I get frustrated by the things that go on in the church as much as anybody else.  Really, it’s probably more because I know about more of the petty problems going on than the average church member.  As a pastor it is part of my job to try to get the church to rise above all of the nonsense and make the church what it needs to be.  I don’t have the option of simply not attending church.  (Actually I suppose I do but that involves not getting paid and I’m rather against that.)

So I believe that the average Christian has one of two options when dealing with a church that isn’t to their liking.  They can work to change the culture of the church and make it into what God wants it to be.  Or they can look for another church that is already doing that.  I’m not a big fan of changing churches just because of not liking how things are going but there are times when it is appropriate.  When a church becomes more liberal than you believe the Bible says it should be, that is a big one.  Odds are that you won’t be able to change the direction of the church, especially if it’s a denomination wide policy that has been implemented.

What I don’t consider an option is to stop attending church.  People leave churches all of the time because they are mad at pastor or aren’t happy with something that is going on.  It doesn’t make me happy when it happens in my church but it is a fact of life that there are going to be people who leave because we can’t please everyone all of the time.  What I don’t accept is when people leave for these reasons but then don’t make an attempt to find a church where these things won’t be an issue.  What it comes across as is an excuse.  “I’m unhappy about problem x so I won’t be attending any longer.”  But when a person doesn’t look for a church where problem x isn’t happening, it really says that the problem is an internal one.

Finally, there is no perfect church.  As a pastor I will never find one and never be able to create one, even if I start my own church without the baggage and years of history that an established church has.  Someone once said, “If you find the perfect church, don’t join it because you’ll ruin it.”  No church is without its problems.  Sometimes those problems become so great that a Christian should part ways and find a church that will encourage their growth in Christ.  Most of the time though it is better to stick it out and work to make the church a better place for you and for others.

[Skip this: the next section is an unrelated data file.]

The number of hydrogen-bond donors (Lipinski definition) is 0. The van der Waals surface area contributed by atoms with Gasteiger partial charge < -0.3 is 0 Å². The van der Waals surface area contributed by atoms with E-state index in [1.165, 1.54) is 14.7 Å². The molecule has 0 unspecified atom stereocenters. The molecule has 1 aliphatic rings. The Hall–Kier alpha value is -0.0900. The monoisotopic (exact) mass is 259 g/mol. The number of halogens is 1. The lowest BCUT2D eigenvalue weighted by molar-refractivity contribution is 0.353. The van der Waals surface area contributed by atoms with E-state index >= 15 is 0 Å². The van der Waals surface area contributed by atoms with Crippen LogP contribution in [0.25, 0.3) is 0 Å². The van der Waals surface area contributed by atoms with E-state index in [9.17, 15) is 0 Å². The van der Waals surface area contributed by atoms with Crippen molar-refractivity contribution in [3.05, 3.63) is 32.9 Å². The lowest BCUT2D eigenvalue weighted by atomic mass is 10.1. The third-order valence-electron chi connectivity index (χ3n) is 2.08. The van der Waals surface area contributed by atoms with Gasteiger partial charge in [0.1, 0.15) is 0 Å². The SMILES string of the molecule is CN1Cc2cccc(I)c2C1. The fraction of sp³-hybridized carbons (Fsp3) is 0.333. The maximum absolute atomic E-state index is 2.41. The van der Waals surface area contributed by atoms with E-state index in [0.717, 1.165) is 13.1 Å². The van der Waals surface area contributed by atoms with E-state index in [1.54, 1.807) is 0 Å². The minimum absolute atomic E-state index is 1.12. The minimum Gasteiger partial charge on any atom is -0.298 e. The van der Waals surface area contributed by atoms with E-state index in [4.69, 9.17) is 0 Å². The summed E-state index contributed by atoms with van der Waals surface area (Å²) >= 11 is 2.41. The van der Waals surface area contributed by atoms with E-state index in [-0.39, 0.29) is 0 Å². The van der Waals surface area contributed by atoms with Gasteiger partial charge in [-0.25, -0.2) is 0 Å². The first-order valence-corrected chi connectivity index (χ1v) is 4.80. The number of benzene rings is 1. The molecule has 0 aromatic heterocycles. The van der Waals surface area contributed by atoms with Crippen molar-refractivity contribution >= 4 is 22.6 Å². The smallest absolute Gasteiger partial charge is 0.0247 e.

Bible Questions and Answers

After a couple of months off during a tumultuous summer I am back to doing web projects.  While I fear that I am never going to complete all of my projects I keep coming up with new ideas.  Fortunately I have a lot better follow through with my Christian related sites and ideas than I do with any other projects.

My newest project is up and running already.  Fortunately it is designed to be quickly expandable and relies on the questions of other Christians.  Bible Questions and Answers is designed to answer the questions of Christians about what it means to be a Christian, issues of theology, questions about passages in the Bible, and just about anything else that people come up with.

I got this idea from another pastor who did a sermon series based on questions from people in the church.  I’m doing the same thing in October at my church and I’m using the questions submitted as a starter for the site.  I figure if people from my church are asking these question, lots of of Christians must be asking the same questions.  So a new site was born.

I’m also working on another site which I hope to have up in a relatively short amount of time.  I could have things up this week if I have a good week or I might get distracted.  I have everything I need, I just need to do some time intensive work of copying from notes to the site.  After that it will be very low maintenance which is something I really like for websites.


Just about everyone that I’ve talked to has been under a great deal of stress this week.  I don’t know if it is the start of summer that has done it or if it is the end of school for most students or what it is.  It has been a very odd week.

I usually handle stress very well.  I am not wired like most pastors who have a very ordered type A personality.  I’m much more laid back and take things as they come.  But even I have been feeling a lot of stress for the last few weeks.  Ironically, I was even on vacation last week but couldn’t escape a lot of the problems that I was supposed to vacate.  This week I saw the effects of my built up stress when I went to the doctor – my blood pressure was much higher than normal.  Usually my blood pressure is the only good thing I have going for me.

When we’re feeling stressed – and I have to preach to myself right now as well – we need to remember that God is in control no matter what.  He has promised to provide for our needs.  Beyond that, we’ll survive and He will give us the strength to handle whatever comes our way.  We are promised to never have more than we can handle.  This is an easy promise to believe in because when God is with us, we can handle anything.

Spiritual but not religious

CNN has an interesting article  I’ve been mentioning this in my sermons for probably at least five years.  More and more people are defining themselves as spiritual but not religious.  They believe in god but it is a god of their own making and he is born out of a frustration with organized religion.

Organized religion has its faults whether Catholic or Protestant or any of non Christian faith.  There are plenty of hypocrits and corruption at every level of religion.  The truth is that Christians are sinful like everyone else and while Christianity offers a better way to live life and true Christians have the Holy Spirit to guide them, Christians are still far from perfect.